The Georgia Trust for Historic Preservation released today its 2020 list of 10 Places in Peril in the state.
Places in Peril is designed to raise awareness about Georgia’s significant historic, archaeological and cultural resources, including buildings, structures, districts, archaeological sites and cultural landscapes that are threatened by demolition, neglect, lack of maintenance, inappropriate development or insensitive public policy.
“This is the Trust’s fifteenth annual Places in Peril list,” said Mark C. McDonald, president and CEO of the Trust. “We hope the list will continue to bring preservation solutions to Georgia’s imperiled historic resources by highlighting ten representative sites.”
Through Places in Peril, the Trust will encourage owners and individuals, organizations and communities to employ proven preservation tools, financial resources and partnerships in order to reuse, reinvest and revitalize historic properties that are in peril.
Here is the 2020 list of places peril in Georgia.
Antioch Baptist Church (Crawfordville, Taliaferro County)
Boasting a congregation that was founded in 1886 by freed slaves from southern Taliaferro and northern Hancock counties, Antioch Baptist Church was constructed in 1899 by local craftsmen.
Still much admired and photographed, the church no longer holds regular services and shows signs of neglect. Water damage is visible inside and out, and the restrooms have been closed off.
Though some financial support continues to be provided by descendants of the original congregation, the fate of the building relies on the larger community to care for this unique landmark.
Asbury United Methodist Church (Abercorn Street, Savannah, Chatham County)
With a congregation celebrating 150 years, the Asbury United Methodist Church on Savannah’s Abercorn Street stands as the only African American United Methodist church in the historic Victorian District. The building dates to 1887 and needs many repairs to regain its place serving the full community.
Deterioration due to water intrusion has left many portions of the building unusable. Faced with the choice of remaining in the historic building or seeking a new place of worship, the congregation is determined to raise the necessary funds to stay.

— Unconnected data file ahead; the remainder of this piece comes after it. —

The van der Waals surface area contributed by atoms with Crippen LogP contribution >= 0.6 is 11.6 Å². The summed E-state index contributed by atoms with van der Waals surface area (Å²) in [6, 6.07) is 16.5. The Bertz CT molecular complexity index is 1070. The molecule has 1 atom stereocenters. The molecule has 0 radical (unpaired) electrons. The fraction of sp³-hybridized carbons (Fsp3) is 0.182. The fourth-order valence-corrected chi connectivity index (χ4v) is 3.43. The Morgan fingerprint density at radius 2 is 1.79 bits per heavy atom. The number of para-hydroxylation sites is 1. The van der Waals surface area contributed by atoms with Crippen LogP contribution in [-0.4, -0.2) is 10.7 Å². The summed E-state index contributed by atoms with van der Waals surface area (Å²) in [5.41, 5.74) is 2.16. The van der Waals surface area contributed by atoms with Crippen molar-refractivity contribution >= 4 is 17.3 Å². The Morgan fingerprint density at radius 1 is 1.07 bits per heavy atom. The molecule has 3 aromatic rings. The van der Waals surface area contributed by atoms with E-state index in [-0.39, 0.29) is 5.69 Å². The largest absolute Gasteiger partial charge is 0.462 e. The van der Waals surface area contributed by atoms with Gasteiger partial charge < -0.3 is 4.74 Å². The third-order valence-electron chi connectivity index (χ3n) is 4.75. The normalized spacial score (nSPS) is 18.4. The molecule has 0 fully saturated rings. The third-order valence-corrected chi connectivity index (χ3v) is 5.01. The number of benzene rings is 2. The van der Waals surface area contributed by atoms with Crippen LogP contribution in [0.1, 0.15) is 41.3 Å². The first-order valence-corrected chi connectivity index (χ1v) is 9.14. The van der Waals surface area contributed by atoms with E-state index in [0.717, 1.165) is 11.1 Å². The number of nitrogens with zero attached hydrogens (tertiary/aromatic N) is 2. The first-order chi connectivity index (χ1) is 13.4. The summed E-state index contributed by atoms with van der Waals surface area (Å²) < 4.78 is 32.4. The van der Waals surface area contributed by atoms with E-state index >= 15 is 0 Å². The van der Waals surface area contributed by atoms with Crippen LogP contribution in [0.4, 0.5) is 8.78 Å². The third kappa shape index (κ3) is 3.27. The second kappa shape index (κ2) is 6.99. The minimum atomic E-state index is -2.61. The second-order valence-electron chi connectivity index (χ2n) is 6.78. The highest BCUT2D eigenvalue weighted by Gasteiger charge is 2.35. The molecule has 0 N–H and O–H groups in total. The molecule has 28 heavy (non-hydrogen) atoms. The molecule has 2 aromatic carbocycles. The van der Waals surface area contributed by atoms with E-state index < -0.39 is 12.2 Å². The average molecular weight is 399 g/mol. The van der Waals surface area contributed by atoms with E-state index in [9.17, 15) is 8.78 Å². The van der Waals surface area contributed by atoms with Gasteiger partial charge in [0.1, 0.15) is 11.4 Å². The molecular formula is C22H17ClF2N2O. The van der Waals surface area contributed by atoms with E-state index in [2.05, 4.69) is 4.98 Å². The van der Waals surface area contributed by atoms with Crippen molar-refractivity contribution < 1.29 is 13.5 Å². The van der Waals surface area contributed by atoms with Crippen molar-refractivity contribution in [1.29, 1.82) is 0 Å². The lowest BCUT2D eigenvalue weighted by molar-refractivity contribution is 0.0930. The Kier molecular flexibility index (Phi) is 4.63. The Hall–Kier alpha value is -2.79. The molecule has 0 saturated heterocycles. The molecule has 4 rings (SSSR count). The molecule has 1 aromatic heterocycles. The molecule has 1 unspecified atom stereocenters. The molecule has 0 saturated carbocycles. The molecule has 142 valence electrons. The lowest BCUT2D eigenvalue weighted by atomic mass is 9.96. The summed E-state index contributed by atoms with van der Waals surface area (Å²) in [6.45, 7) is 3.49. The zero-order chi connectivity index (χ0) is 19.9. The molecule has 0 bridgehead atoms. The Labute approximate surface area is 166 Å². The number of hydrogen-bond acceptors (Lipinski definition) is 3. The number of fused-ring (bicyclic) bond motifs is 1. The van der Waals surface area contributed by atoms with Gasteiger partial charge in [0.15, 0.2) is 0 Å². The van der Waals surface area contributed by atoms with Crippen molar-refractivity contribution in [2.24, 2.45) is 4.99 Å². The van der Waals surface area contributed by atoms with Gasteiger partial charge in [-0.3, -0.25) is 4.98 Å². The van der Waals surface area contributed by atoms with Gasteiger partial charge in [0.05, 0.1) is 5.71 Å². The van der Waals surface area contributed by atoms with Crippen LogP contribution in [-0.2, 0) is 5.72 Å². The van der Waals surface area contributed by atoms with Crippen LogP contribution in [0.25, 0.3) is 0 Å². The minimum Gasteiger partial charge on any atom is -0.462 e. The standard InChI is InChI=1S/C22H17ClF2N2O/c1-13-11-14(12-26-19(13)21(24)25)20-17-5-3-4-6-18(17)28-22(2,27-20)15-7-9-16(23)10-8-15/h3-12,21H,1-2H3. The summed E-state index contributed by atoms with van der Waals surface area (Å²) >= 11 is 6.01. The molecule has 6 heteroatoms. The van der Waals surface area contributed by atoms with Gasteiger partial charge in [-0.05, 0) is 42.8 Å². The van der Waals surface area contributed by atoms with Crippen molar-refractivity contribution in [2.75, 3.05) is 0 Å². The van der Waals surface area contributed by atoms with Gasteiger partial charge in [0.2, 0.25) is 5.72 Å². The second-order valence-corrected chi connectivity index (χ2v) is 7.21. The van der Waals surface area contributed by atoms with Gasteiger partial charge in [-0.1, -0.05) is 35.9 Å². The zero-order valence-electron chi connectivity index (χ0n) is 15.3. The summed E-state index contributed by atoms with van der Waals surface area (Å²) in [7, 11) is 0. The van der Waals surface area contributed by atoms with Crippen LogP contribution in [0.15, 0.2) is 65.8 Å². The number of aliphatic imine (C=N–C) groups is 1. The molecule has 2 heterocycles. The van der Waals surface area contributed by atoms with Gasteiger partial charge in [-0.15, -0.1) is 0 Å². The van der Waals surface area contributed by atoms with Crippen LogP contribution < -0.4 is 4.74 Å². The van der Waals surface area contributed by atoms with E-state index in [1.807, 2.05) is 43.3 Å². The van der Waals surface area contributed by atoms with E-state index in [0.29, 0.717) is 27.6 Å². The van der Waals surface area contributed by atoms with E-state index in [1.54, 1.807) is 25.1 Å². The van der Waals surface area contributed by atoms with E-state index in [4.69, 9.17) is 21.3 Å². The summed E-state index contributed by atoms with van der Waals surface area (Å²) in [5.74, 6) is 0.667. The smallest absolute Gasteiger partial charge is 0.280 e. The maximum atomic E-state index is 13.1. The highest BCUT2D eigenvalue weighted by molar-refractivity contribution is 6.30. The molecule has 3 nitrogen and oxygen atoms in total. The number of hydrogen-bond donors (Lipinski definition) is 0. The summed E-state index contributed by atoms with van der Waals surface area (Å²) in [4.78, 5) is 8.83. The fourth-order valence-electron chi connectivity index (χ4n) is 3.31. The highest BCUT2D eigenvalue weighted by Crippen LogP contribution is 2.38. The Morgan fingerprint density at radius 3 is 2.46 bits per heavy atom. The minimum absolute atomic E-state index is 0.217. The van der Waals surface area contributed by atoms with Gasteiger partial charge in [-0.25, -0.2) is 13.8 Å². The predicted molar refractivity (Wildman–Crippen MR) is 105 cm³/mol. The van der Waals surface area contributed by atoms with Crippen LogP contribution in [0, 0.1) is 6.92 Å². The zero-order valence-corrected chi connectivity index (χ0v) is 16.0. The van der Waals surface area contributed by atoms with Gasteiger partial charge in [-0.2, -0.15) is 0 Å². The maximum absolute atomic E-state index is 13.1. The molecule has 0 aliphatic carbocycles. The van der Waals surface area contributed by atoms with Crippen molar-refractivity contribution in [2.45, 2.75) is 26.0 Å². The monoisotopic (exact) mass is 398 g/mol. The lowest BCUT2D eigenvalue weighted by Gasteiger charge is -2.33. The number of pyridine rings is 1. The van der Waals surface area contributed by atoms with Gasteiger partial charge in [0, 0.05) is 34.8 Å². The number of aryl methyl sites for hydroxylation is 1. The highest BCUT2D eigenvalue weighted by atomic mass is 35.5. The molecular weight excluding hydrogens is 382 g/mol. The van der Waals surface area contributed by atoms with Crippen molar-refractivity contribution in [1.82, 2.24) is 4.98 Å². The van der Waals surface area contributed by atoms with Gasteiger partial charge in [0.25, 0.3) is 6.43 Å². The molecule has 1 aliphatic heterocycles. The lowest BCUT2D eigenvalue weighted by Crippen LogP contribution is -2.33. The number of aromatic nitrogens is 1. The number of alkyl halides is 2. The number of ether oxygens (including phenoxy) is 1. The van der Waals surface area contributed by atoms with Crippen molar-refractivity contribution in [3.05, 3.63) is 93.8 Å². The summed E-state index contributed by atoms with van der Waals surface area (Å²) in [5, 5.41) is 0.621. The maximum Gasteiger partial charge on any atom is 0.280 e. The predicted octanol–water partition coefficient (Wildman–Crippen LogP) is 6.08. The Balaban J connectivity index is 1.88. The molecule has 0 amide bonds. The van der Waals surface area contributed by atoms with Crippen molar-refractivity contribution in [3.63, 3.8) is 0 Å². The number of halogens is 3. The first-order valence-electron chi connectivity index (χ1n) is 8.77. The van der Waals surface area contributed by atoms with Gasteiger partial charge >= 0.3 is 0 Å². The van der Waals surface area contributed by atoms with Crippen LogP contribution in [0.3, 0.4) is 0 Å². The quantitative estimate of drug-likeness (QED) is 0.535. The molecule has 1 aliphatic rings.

Cary Reynolds Elementary School (Doraville, DeKalb County)
Originally named Sequoyah Elementary School, Cary Reynolds Elementary School contributes architecturally to the mid-century Northwoods Historic District. The 1961 school is an early design of mid-century architect John Portman, whose other works include Atlanta’s Hyatt Regency and Peachtree Center.
The building— long slated for SPLOST funding to tackle deferred maintenance— remains in need of significant investments to improve the performance of the building and the quality of life for its students and faculty. Advocates fear that the school, without the promised interventions, will be abandoned and demolished, despite its historic significance.
Central State Hospital (Milledgeville, Baldwin County)
Central State Hospital was Georgia’s first psychiatric institution, eventually becoming the largest mental hospital in the United States and the second largest in the world. The historic campus includes nearly 200 buildings—dating from 1842 to the mid-twentieth century—on nearly 2,000 acres.
Previously a Places in Peril site in 2010, Central State Hospital has continued to suffer from neglect since its full closure in 2013, leading to further deterioration.
A redevelopment authority is working to manage the site, and the train depot has been repurposed into Georgia’s Old Capital Museum. However, the scale of the campus and the current condition of many buildings has made fundraising and investment a daunting challenge.
Fountain (Stone) Hall (Atlanta, Fulton County)
A National Historic Landmark, Fountain Hall was built in 1882 and remains the most prominent building on the original campus of Atlanta University, which was founded in 1865 to educate newly emancipated African Americans.
Originally named Stone Hall, the building was transferred to Morris Brown College in the early 1930s and renamed to honor former college president Bishop William A. Fountain.
Boarded up since 2003, Fountain Hall has fallen victim to both vandalism and the intrusion of weather. Left unattended, the building could face a similar fate to its historic neighbors, Gaines Hall and Furber Cottage, both severely damaged by fire in recent years.
Heritage Park (Griffin, Spalding County)
Heritage Park is a community space that reflects the efforts to provide education to African Americans in the South during the twentieth century. The park includes a Rosenwald School—built in 1929 using funds from the collaborative efforts of Booker T. Washington and Julius Rosenwald of Sears, Roebuck and Company—an equalization school, gymnasium and community garden.